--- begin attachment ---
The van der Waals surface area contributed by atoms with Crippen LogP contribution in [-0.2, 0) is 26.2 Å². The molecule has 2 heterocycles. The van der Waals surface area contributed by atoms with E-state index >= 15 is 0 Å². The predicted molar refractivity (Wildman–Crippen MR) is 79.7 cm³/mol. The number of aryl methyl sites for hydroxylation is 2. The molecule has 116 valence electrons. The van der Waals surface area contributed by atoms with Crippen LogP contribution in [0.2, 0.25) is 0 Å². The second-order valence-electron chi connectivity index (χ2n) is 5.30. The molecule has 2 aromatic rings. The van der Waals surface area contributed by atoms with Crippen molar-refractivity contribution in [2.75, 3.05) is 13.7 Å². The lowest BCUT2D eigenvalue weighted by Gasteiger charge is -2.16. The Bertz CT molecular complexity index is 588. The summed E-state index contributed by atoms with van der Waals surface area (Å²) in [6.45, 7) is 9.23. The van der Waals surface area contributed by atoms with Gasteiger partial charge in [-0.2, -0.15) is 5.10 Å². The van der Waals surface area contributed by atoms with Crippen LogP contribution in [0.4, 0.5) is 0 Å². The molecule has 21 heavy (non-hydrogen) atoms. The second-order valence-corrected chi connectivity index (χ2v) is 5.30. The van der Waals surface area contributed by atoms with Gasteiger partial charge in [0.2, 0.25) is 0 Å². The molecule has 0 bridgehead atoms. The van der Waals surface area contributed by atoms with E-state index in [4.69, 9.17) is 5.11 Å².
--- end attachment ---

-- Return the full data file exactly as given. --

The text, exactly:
The van der Waals surface area contributed by atoms with Crippen LogP contribution in [-0.2, 0) is 26.2 Å². The molecule has 2 heterocycles. The van der Waals surface area contributed by atoms with E-state index >= 15 is 0 Å². The predicted molar refractivity (Wildman–Crippen MR) is 79.7 cm³/mol. The number of aryl methyl sites for hydroxylation is 2. The molecule has 116 valence electrons. The van der Waals surface area contributed by atoms with Crippen LogP contribution in [0.2, 0.25) is 0 Å². The second-order valence-electron chi connectivity index (χ2n) is 5.30. The molecule has 2 aromatic rings. The van der Waals surface area contributed by atoms with Crippen molar-refractivity contribution in [2.75, 3.05) is 13.7 Å². The lowest BCUT2D eigenvalue weighted by Gasteiger charge is -2.16. The Bertz CT molecular complexity index is 588. The summed E-state index contributed by atoms with van der Waals surface area (Å²) in [6.45, 7) is 9.23. The van der Waals surface area contributed by atoms with Gasteiger partial charge in [-0.2, -0.15) is 5.10 Å². The van der Waals surface area contributed by atoms with Crippen LogP contribution in [0.4, 0.5) is 0 Å². The molecule has 21 heavy (non-hydrogen) atoms. The second-order valence-corrected chi connectivity index (χ2v) is 5.30. The van der Waals surface area contributed by atoms with Gasteiger partial charge in [0.2, 0.25) is 0 Å². The molecule has 0 bridgehead atoms. The van der Waals surface area contributed by atoms with E-state index in [4.69, 9.17) is 5.11 Å².